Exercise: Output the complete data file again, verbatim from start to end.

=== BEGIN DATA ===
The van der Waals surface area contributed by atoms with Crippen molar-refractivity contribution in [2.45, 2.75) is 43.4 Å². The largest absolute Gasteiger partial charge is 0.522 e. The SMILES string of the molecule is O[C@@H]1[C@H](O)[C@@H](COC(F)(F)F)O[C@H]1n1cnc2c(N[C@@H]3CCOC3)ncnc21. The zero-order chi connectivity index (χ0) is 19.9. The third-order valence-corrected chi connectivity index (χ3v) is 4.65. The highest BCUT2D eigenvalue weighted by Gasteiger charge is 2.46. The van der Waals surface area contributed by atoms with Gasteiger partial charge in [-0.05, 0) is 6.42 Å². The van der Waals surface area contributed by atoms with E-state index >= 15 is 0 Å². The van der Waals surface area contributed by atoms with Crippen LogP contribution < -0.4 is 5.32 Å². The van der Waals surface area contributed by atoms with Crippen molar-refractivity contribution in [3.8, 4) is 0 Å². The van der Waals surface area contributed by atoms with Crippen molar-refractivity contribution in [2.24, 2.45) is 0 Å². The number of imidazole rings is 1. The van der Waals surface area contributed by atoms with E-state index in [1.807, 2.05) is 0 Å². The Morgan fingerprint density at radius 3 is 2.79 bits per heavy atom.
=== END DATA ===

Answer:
The van der Waals surface area contributed by atoms with Crippen molar-refractivity contribution in [2.45, 2.75) is 43.4 Å². The largest absolute Gasteiger partial charge is 0.522 e. The SMILES string of the molecule is O[C@@H]1[C@H](O)[C@@H](COC(F)(F)F)O[C@H]1n1cnc2c(N[C@@H]3CCOC3)ncnc21. The zero-order chi connectivity index (χ0) is 19.9. The third-order valence-corrected chi connectivity index (χ3v) is 4.65. The highest BCUT2D eigenvalue weighted by Gasteiger charge is 2.46. The van der Waals surface area contributed by atoms with Gasteiger partial charge in [-0.05, 0) is 6.42 Å². The van der Waals surface area contributed by atoms with E-state index >= 15 is 0 Å². The van der Waals surface area contributed by atoms with Crippen LogP contribution < -0.4 is 5.32 Å². The van der Waals surface area contributed by atoms with Crippen molar-refractivity contribution in [3.8, 4) is 0 Å². The van der Waals surface area contributed by atoms with Crippen molar-refractivity contribution in [2.24, 2.45) is 0 Å². The number of imidazole rings is 1. The van der Waals surface area contributed by atoms with E-state index in [1.807, 2.05) is 0 Å². The Morgan fingerprint density at radius 3 is 2.79 bits per heavy atom.